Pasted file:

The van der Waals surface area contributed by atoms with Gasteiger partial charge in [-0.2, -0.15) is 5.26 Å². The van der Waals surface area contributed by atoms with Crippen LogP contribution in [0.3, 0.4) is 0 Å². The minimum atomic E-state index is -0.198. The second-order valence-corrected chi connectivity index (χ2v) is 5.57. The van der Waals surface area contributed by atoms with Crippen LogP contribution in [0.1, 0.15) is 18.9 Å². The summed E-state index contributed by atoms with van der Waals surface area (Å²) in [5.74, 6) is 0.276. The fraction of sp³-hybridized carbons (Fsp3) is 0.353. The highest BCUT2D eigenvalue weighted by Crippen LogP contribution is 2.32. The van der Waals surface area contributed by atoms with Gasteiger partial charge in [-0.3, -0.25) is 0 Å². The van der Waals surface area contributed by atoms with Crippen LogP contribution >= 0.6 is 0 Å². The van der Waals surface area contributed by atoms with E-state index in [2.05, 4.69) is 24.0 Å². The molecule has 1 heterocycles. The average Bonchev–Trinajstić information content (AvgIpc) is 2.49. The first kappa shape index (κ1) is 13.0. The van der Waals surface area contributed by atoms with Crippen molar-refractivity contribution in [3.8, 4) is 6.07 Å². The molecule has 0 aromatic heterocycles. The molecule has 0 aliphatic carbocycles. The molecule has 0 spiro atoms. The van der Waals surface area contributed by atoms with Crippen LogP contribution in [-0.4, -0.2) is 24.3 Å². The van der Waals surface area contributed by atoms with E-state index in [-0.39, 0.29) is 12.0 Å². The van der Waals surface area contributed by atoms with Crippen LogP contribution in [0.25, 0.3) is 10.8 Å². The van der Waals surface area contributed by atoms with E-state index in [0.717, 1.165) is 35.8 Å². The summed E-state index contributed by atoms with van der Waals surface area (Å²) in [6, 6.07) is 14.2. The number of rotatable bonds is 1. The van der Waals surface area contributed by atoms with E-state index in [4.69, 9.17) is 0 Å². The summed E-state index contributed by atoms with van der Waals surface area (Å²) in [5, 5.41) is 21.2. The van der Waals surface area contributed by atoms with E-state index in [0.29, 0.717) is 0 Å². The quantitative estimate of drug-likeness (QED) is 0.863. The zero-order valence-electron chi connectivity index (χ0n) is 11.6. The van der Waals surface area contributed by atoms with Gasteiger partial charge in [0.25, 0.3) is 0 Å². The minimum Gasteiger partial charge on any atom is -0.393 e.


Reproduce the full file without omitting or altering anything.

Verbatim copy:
The van der Waals surface area contributed by atoms with Gasteiger partial charge in [-0.2, -0.15) is 5.26 Å². The van der Waals surface area contributed by atoms with Crippen LogP contribution in [0.3, 0.4) is 0 Å². The minimum atomic E-state index is -0.198. The second-order valence-corrected chi connectivity index (χ2v) is 5.57. The van der Waals surface area contributed by atoms with Crippen LogP contribution in [0.1, 0.15) is 18.9 Å². The summed E-state index contributed by atoms with van der Waals surface area (Å²) in [5.74, 6) is 0.276. The fraction of sp³-hybridized carbons (Fsp3) is 0.353. The highest BCUT2D eigenvalue weighted by Crippen LogP contribution is 2.32. The van der Waals surface area contributed by atoms with Gasteiger partial charge in [-0.3, -0.25) is 0 Å². The van der Waals surface area contributed by atoms with Crippen LogP contribution >= 0.6 is 0 Å². The van der Waals surface area contributed by atoms with E-state index in [2.05, 4.69) is 24.0 Å². The molecule has 1 heterocycles. The average Bonchev–Trinajstić information content (AvgIpc) is 2.49. The first kappa shape index (κ1) is 13.0. The van der Waals surface area contributed by atoms with Crippen molar-refractivity contribution in [3.8, 4) is 6.07 Å². The molecule has 0 aromatic heterocycles. The molecule has 0 aliphatic carbocycles. The molecule has 0 spiro atoms. The van der Waals surface area contributed by atoms with Crippen LogP contribution in [-0.4, -0.2) is 24.3 Å². The van der Waals surface area contributed by atoms with E-state index in [-0.39, 0.29) is 12.0 Å². The van der Waals surface area contributed by atoms with Crippen LogP contribution in [0.25, 0.3) is 10.8 Å². The van der Waals surface area contributed by atoms with E-state index in [0.717, 1.165) is 35.8 Å². The summed E-state index contributed by atoms with van der Waals surface area (Å²) in [6, 6.07) is 14.2. The number of rotatable bonds is 1. The van der Waals surface area contributed by atoms with E-state index in [4.69, 9.17) is 0 Å². The summed E-state index contributed by atoms with van der Waals surface area (Å²) in [5, 5.41) is 21.2. The van der Waals surface area contributed by atoms with E-state index in [0.29, 0.717) is 0 Å². The quantitative estimate of drug-likeness (QED) is 0.863. The zero-order valence-electron chi connectivity index (χ0n) is 11.6. The van der Waals surface area contributed by atoms with Gasteiger partial charge in [0.25, 0.3) is 0 Å². The minimum Gasteiger partial charge on any atom is -0.393 e.